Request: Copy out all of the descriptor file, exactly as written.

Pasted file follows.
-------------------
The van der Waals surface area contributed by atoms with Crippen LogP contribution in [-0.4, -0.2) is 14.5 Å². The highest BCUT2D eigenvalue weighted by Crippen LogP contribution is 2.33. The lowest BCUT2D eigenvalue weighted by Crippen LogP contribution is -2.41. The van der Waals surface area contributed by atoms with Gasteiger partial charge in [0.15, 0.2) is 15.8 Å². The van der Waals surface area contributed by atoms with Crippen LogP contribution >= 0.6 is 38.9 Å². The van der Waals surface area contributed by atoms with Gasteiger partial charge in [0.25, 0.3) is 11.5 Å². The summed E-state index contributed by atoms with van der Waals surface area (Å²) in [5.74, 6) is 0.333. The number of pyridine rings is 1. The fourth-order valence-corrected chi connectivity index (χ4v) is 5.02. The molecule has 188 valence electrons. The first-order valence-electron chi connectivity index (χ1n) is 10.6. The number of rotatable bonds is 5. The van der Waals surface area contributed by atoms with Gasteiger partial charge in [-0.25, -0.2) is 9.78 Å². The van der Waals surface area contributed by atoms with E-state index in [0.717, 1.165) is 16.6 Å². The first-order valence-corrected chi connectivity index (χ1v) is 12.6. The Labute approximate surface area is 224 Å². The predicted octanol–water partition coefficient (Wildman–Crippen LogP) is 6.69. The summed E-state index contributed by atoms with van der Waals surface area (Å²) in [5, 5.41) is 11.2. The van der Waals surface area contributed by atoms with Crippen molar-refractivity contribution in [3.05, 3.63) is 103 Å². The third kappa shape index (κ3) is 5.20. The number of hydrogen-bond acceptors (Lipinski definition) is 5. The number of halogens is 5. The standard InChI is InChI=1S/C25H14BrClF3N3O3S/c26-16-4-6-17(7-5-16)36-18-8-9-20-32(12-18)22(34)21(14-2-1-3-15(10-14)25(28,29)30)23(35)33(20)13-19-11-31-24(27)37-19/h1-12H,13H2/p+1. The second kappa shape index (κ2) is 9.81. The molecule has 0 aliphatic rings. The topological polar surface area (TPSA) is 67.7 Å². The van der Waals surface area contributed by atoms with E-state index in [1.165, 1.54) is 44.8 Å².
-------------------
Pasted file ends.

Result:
The van der Waals surface area contributed by atoms with Crippen LogP contribution in [-0.4, -0.2) is 14.5 Å². The highest BCUT2D eigenvalue weighted by Crippen LogP contribution is 2.33. The lowest BCUT2D eigenvalue weighted by Crippen LogP contribution is -2.41. The van der Waals surface area contributed by atoms with Gasteiger partial charge in [0.15, 0.2) is 15.8 Å². The van der Waals surface area contributed by atoms with Crippen LogP contribution >= 0.6 is 38.9 Å². The van der Waals surface area contributed by atoms with Gasteiger partial charge in [0.25, 0.3) is 11.5 Å². The summed E-state index contributed by atoms with van der Waals surface area (Å²) in [5.74, 6) is 0.333. The number of pyridine rings is 1. The fourth-order valence-corrected chi connectivity index (χ4v) is 5.02. The molecule has 188 valence electrons. The first-order valence-electron chi connectivity index (χ1n) is 10.6. The number of rotatable bonds is 5. The van der Waals surface area contributed by atoms with Gasteiger partial charge in [-0.25, -0.2) is 9.78 Å². The van der Waals surface area contributed by atoms with E-state index in [0.717, 1.165) is 16.6 Å². The first-order valence-corrected chi connectivity index (χ1v) is 12.6. The Labute approximate surface area is 224 Å². The predicted octanol–water partition coefficient (Wildman–Crippen LogP) is 6.69. The summed E-state index contributed by atoms with van der Waals surface area (Å²) in [5, 5.41) is 11.2. The van der Waals surface area contributed by atoms with Crippen molar-refractivity contribution in [3.05, 3.63) is 103 Å². The third kappa shape index (κ3) is 5.20. The number of hydrogen-bond acceptors (Lipinski definition) is 5. The number of halogens is 5. The standard InChI is InChI=1S/C25H14BrClF3N3O3S/c26-16-4-6-17(7-5-16)36-18-8-9-20-32(12-18)22(34)21(14-2-1-3-15(10-14)25(28,29)30)23(35)33(20)13-19-11-31-24(27)37-19/h1-12H,13H2/p+1. The second kappa shape index (κ2) is 9.81. The molecule has 0 aliphatic rings. The topological polar surface area (TPSA) is 67.7 Å². The van der Waals surface area contributed by atoms with E-state index in [1.165, 1.54) is 44.8 Å².